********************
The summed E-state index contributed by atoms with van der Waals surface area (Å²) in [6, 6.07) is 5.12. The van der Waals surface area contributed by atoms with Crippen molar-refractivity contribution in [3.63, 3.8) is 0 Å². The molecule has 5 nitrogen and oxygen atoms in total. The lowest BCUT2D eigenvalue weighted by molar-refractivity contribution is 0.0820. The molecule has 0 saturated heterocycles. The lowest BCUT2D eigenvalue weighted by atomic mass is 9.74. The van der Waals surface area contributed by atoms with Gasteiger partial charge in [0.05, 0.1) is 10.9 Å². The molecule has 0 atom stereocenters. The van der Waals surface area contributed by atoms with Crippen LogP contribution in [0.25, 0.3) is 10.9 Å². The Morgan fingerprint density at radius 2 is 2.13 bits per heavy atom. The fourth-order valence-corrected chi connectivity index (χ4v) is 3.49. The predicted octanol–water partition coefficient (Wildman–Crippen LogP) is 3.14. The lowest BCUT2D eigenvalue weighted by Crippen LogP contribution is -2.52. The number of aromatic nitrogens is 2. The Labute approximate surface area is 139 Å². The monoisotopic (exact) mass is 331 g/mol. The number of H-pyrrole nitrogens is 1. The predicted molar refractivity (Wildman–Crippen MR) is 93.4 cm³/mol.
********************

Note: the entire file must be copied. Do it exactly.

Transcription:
The summed E-state index contributed by atoms with van der Waals surface area (Å²) in [6, 6.07) is 5.12. The van der Waals surface area contributed by atoms with Crippen molar-refractivity contribution in [3.63, 3.8) is 0 Å². The molecule has 5 nitrogen and oxygen atoms in total. The lowest BCUT2D eigenvalue weighted by molar-refractivity contribution is 0.0820. The molecule has 0 saturated heterocycles. The lowest BCUT2D eigenvalue weighted by atomic mass is 9.74. The van der Waals surface area contributed by atoms with Gasteiger partial charge in [0.05, 0.1) is 10.9 Å². The molecule has 0 atom stereocenters. The van der Waals surface area contributed by atoms with Crippen LogP contribution in [0.25, 0.3) is 10.9 Å². The Morgan fingerprint density at radius 2 is 2.13 bits per heavy atom. The fourth-order valence-corrected chi connectivity index (χ4v) is 3.49. The predicted octanol–water partition coefficient (Wildman–Crippen LogP) is 3.14. The lowest BCUT2D eigenvalue weighted by Crippen LogP contribution is -2.52. The number of aromatic nitrogens is 2. The Labute approximate surface area is 139 Å². The monoisotopic (exact) mass is 331 g/mol. The number of H-pyrrole nitrogens is 1. The predicted molar refractivity (Wildman–Crippen MR) is 93.4 cm³/mol.